BWW Review: Cleveland Play House's THE DEVIL'S MUSIC - An Entertaining Bio-Concert
Smith had a magnificent voice, an in-your-face attitude, loved the dramatic, and was noted for her near perfect diction, unique phrasing, and incomparable timing.
Though her career was a success, her personal life imitated the blues she sang. As she once said, "There's some that calls the blues the devil's music. Well, honey, I danced to the devil's music. So, I gotta give the devil his due."
Born into poverty in Chattanooga, Tennessee, she was one of seven children. Her father was a Baptist minister and a laborer, who died shortly after Bessie's birth. Her mother died when Bessie was eight. Raised by an unmarried aunt, she made money on street corners by singing, accompanied by her younger brother.
At eighteen she joined a traveling minstrel show in which late hours, sexual freedom, and the abuse of alcohol was the rule. That laid the foundation for many of the issues in her later life.
In 1920, Mamie Smith (no relation) made the first vocal blues record. When it sold one hundred thousand copies in a month, the record companies went on a search for singers to sell this "race music."
Bessie was signed in 1923 by Columbia Records. Her first record sold 780,000 copies. From then until 1931, when the depression, the development of the radio and talking motion pictures caused the bottom to fall out of the blues business, she recorded 160 titles. She even starred in a two-reel film, ST LOUIS BLUES, a semi-autobiographical film.
In spite of her financial and artistic success, her life was not easy. The 20's was a period of high racism, especially in the soutH. Smith and her entourage were not allowed to stay in "white only" hotels and even had to enter many of the venues in which she performed through the back door.
Her marriage to Jack Gee, which ended in a bitter divorce, resulted in his filing charges against her as a poor mother, causing her to lose custody of their adopted child.
The success of the Benny Goodman band in 1937 brought an interest in swing, and Smith adapted her music to fit the era. Her career was reborn, but on the morning of September 26, 1937, Smith was killed in an auto accident. It was estimated that over 7000 people attended her funeral.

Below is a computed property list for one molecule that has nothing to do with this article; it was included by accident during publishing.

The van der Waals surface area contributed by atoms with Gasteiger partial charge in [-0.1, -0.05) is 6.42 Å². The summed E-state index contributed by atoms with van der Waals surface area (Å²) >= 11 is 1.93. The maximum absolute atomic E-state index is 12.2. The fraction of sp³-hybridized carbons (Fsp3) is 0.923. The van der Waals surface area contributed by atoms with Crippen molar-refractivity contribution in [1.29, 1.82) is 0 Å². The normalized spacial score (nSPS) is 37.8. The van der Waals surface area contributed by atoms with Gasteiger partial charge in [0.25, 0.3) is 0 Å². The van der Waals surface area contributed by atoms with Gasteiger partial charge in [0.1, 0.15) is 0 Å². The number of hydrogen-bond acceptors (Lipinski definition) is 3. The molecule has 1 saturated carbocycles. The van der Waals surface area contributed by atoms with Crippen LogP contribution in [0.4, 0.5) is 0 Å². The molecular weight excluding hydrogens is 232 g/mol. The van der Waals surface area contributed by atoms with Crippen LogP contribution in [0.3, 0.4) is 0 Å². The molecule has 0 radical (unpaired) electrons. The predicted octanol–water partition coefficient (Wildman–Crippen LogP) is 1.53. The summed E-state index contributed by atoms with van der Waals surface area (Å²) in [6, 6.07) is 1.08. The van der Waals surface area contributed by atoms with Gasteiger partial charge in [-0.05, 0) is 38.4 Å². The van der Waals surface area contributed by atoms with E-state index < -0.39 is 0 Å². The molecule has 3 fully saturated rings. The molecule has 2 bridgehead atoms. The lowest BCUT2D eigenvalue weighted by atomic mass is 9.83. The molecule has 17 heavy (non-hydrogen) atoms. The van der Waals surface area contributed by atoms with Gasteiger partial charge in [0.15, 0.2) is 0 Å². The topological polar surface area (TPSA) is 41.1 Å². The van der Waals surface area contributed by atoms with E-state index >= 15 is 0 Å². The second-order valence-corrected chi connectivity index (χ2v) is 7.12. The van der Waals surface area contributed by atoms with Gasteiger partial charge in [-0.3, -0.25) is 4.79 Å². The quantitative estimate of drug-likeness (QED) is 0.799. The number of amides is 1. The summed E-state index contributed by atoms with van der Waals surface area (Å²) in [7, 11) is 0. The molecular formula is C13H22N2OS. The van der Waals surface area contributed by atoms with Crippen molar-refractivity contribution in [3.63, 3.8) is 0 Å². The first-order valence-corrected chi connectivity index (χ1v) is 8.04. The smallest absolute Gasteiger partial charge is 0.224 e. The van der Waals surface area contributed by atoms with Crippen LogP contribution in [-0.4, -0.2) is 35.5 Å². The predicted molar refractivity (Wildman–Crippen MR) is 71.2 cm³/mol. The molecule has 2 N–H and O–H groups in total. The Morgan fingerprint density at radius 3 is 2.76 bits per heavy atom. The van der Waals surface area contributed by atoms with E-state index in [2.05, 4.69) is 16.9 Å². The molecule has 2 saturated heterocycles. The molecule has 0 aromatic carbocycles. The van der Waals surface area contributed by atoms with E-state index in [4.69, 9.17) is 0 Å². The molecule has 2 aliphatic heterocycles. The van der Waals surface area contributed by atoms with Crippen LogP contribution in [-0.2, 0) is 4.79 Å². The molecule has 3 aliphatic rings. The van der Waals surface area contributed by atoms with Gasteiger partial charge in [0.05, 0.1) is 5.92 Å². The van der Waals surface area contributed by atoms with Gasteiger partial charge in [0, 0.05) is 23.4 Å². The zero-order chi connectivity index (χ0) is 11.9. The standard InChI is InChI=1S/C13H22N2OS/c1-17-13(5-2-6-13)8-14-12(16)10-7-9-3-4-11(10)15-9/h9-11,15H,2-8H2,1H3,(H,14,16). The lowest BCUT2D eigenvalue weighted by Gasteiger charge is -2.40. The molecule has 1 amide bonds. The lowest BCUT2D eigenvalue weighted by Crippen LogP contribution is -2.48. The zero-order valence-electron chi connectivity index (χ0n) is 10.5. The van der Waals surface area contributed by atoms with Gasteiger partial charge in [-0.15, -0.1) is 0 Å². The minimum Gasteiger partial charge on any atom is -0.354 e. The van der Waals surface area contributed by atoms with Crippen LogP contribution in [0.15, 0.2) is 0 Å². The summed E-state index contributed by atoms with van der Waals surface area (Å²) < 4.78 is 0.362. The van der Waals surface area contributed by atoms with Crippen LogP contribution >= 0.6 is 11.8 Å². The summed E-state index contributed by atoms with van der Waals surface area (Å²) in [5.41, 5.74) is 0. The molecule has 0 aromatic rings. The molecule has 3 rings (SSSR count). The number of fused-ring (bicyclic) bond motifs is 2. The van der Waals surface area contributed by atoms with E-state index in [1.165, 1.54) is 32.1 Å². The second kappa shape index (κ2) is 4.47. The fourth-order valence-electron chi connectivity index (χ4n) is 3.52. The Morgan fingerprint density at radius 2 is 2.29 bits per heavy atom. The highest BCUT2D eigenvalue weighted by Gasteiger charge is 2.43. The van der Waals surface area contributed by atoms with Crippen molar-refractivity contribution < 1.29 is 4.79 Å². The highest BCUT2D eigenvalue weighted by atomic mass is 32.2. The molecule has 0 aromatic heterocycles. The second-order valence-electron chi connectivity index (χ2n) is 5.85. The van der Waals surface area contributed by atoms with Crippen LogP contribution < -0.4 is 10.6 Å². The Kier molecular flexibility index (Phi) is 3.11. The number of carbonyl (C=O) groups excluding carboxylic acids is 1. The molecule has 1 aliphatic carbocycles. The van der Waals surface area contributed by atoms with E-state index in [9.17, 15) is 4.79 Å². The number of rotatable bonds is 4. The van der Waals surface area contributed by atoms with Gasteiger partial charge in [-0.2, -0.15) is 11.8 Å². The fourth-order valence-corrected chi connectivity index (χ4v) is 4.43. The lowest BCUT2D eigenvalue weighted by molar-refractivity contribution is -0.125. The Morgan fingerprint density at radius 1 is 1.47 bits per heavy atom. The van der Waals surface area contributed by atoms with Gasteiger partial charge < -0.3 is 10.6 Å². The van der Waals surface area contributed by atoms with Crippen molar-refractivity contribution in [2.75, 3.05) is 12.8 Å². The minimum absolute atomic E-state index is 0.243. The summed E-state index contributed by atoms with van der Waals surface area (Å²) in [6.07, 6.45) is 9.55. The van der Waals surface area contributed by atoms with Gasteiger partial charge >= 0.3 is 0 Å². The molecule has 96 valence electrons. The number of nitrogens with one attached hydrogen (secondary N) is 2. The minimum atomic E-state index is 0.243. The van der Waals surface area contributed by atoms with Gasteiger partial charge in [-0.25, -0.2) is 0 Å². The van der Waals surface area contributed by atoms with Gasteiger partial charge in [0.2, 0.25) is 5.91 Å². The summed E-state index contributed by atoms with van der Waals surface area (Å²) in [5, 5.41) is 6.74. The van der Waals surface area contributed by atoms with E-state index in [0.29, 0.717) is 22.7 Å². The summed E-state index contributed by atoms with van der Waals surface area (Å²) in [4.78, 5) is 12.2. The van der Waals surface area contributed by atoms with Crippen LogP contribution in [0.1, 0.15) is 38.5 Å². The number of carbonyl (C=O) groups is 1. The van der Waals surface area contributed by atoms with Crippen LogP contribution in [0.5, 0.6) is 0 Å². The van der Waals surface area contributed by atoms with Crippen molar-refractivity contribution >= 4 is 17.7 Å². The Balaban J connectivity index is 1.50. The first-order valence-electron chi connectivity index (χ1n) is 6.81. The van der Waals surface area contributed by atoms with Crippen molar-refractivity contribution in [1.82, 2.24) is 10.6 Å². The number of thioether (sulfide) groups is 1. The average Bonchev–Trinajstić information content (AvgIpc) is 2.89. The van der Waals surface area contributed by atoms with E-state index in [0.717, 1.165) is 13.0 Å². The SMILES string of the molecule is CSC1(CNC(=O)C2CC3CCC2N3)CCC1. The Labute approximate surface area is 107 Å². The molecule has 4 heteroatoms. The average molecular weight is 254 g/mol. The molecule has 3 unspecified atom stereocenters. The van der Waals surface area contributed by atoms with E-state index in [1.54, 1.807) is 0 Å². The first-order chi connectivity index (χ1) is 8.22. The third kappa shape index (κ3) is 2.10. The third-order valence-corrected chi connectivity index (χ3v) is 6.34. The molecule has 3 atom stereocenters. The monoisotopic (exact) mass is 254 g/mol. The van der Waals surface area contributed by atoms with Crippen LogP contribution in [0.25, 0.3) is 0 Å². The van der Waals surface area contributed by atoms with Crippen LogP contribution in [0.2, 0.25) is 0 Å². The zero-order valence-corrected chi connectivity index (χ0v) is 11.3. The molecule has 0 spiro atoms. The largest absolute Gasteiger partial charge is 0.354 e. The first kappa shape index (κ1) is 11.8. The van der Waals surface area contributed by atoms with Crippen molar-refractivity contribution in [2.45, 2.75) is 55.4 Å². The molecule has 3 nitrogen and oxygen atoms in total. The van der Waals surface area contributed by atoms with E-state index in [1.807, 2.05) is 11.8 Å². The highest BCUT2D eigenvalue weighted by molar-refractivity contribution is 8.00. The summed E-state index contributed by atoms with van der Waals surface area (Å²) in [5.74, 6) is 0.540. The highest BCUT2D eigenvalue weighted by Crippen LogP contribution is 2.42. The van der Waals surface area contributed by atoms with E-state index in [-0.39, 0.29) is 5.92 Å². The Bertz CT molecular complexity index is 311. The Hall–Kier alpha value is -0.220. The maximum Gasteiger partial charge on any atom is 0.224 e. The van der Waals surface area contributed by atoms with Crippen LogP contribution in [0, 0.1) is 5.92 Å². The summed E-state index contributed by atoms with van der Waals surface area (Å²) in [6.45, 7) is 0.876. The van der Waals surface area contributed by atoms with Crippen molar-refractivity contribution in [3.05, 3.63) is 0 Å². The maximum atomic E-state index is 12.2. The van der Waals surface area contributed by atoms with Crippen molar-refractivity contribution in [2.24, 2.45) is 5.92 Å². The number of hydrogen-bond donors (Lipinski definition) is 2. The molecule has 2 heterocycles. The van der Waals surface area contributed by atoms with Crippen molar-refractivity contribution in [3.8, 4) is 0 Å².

THE DEVIL'S MUSIC opened in New York on June 22, 2011 to universally positive reviews, and ran for a year.
Braden has the all the requisites for the role. Her big voice, larger than life personality, excellent comic and dramatic timing, and physical presence, all enhance the show. Her musical trio, Jim Hankins, (bass), George Caldwell (piano) and Keith Loftis (saxophone) are amazing musicians.
The beautifully conceived Victorian-influenced setting, by Michael Schweikardt, takes the audience into a "buffet flat," "a private establishment where blacks could gather after hours for food, drink, gambling, lodging, entertainment and amusement of all kinds."
If there is any negative to the show, it's the format of the script. As a bio-concert, it is neither pure story telling nor musical performance.
We are supposedly experiencing Smith telling us of her life experiences in real time (Monday, October 4, 1937 and nine days earlier). However, Braden breaks the story line by talking to the audience, while also interacting with her amazing on-stage musical trio, while inserting songs that often have no direct relationship to the tale being told. Though all the ideas are interesting, and well performed, there is a disconnect between the musical entertainment and the biographical tale. Though not a major problem, it is enough of a distraction to hold the production from being a mesmerizing experience.
Show highlights include a "sexual union" between Braden and Loftis's sax, the heartbreaking courtroom segment when Bessie loses custody of her son, and the songs, St. Louis Blues, I Ain't Got Nobody and Blame It On the Blues.